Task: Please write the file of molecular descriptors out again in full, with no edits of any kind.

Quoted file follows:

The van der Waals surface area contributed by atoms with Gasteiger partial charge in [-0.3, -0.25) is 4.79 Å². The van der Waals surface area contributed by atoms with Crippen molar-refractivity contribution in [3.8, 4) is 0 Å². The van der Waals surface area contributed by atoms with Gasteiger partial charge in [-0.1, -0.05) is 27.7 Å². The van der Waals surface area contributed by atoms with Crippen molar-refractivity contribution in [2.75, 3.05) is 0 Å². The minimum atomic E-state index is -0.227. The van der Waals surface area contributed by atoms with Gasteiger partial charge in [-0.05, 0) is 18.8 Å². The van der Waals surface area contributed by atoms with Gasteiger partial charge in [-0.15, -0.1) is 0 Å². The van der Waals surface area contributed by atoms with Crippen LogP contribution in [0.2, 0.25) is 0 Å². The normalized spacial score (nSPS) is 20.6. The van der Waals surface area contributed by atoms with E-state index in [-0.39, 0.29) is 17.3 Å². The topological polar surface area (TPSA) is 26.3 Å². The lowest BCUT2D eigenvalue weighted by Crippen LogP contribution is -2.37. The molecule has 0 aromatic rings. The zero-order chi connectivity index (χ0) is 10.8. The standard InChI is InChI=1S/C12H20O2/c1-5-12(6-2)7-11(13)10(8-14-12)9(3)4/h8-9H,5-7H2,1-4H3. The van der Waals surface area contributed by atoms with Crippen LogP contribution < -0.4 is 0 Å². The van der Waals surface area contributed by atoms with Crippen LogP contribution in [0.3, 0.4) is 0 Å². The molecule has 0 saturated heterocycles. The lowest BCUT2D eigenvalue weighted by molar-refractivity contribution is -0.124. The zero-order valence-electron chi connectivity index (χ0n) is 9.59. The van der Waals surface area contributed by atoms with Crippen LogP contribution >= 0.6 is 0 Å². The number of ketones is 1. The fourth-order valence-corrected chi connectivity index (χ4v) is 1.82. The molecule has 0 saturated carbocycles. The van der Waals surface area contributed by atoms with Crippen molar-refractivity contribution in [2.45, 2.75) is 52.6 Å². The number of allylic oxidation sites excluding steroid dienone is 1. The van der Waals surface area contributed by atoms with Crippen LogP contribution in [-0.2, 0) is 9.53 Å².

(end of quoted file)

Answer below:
The van der Waals surface area contributed by atoms with Gasteiger partial charge in [-0.3, -0.25) is 4.79 Å². The van der Waals surface area contributed by atoms with Crippen molar-refractivity contribution in [3.8, 4) is 0 Å². The van der Waals surface area contributed by atoms with Gasteiger partial charge in [-0.1, -0.05) is 27.7 Å². The van der Waals surface area contributed by atoms with Crippen molar-refractivity contribution in [2.75, 3.05) is 0 Å². The minimum atomic E-state index is -0.227. The van der Waals surface area contributed by atoms with Gasteiger partial charge in [-0.05, 0) is 18.8 Å². The van der Waals surface area contributed by atoms with Gasteiger partial charge in [-0.15, -0.1) is 0 Å². The van der Waals surface area contributed by atoms with Crippen LogP contribution in [0.2, 0.25) is 0 Å². The normalized spacial score (nSPS) is 20.6. The van der Waals surface area contributed by atoms with E-state index in [-0.39, 0.29) is 17.3 Å². The topological polar surface area (TPSA) is 26.3 Å². The lowest BCUT2D eigenvalue weighted by Crippen LogP contribution is -2.37. The molecule has 0 aromatic rings. The zero-order chi connectivity index (χ0) is 10.8. The standard InChI is InChI=1S/C12H20O2/c1-5-12(6-2)7-11(13)10(8-14-12)9(3)4/h8-9H,5-7H2,1-4H3. The van der Waals surface area contributed by atoms with Crippen LogP contribution < -0.4 is 0 Å². The van der Waals surface area contributed by atoms with Crippen LogP contribution in [0.3, 0.4) is 0 Å². The molecule has 0 saturated heterocycles. The lowest BCUT2D eigenvalue weighted by molar-refractivity contribution is -0.124. The zero-order valence-electron chi connectivity index (χ0n) is 9.59. The van der Waals surface area contributed by atoms with Crippen LogP contribution >= 0.6 is 0 Å². The number of ketones is 1. The fourth-order valence-corrected chi connectivity index (χ4v) is 1.82. The molecule has 0 saturated carbocycles. The van der Waals surface area contributed by atoms with Crippen molar-refractivity contribution in [2.45, 2.75) is 52.6 Å². The number of allylic oxidation sites excluding steroid dienone is 1. The van der Waals surface area contributed by atoms with Crippen LogP contribution in [-0.2, 0) is 9.53 Å².